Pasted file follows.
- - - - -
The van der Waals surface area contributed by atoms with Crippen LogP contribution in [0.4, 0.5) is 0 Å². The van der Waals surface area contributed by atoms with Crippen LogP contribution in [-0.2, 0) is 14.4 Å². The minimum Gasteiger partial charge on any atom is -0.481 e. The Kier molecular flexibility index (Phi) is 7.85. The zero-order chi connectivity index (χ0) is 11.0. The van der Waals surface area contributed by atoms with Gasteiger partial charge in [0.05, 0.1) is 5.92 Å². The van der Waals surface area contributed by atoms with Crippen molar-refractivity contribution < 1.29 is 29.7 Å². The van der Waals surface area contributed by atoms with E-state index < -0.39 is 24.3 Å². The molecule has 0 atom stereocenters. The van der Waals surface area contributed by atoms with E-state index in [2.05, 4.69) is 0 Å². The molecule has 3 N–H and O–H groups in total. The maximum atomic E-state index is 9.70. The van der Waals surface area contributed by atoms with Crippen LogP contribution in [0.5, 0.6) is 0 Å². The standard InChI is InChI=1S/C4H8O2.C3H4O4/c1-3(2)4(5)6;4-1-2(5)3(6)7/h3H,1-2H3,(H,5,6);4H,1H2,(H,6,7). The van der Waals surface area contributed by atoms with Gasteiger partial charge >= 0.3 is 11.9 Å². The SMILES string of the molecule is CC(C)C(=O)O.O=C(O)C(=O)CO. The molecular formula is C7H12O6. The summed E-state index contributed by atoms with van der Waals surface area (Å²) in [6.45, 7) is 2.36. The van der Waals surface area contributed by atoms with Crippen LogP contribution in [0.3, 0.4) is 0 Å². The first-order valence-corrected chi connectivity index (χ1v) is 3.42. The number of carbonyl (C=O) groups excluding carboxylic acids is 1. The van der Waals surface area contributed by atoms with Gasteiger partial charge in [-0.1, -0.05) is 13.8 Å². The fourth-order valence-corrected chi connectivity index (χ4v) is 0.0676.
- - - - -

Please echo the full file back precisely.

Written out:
The van der Waals surface area contributed by atoms with Crippen LogP contribution in [0.4, 0.5) is 0 Å². The van der Waals surface area contributed by atoms with Crippen LogP contribution in [-0.2, 0) is 14.4 Å². The minimum Gasteiger partial charge on any atom is -0.481 e. The Kier molecular flexibility index (Phi) is 7.85. The zero-order chi connectivity index (χ0) is 11.0. The van der Waals surface area contributed by atoms with Gasteiger partial charge in [0.05, 0.1) is 5.92 Å². The van der Waals surface area contributed by atoms with Crippen molar-refractivity contribution < 1.29 is 29.7 Å². The van der Waals surface area contributed by atoms with E-state index < -0.39 is 24.3 Å². The molecule has 0 atom stereocenters. The van der Waals surface area contributed by atoms with E-state index in [2.05, 4.69) is 0 Å². The molecule has 3 N–H and O–H groups in total. The maximum atomic E-state index is 9.70. The van der Waals surface area contributed by atoms with Crippen LogP contribution in [0.5, 0.6) is 0 Å². The standard InChI is InChI=1S/C4H8O2.C3H4O4/c1-3(2)4(5)6;4-1-2(5)3(6)7/h3H,1-2H3,(H,5,6);4H,1H2,(H,6,7). The van der Waals surface area contributed by atoms with Gasteiger partial charge >= 0.3 is 11.9 Å². The SMILES string of the molecule is CC(C)C(=O)O.O=C(O)C(=O)CO. The molecular formula is C7H12O6. The summed E-state index contributed by atoms with van der Waals surface area (Å²) in [6.45, 7) is 2.36. The van der Waals surface area contributed by atoms with Crippen LogP contribution in [0.3, 0.4) is 0 Å². The first-order valence-corrected chi connectivity index (χ1v) is 3.42. The number of carbonyl (C=O) groups excluding carboxylic acids is 1. The van der Waals surface area contributed by atoms with Gasteiger partial charge in [-0.1, -0.05) is 13.8 Å². The fourth-order valence-corrected chi connectivity index (χ4v) is 0.0676.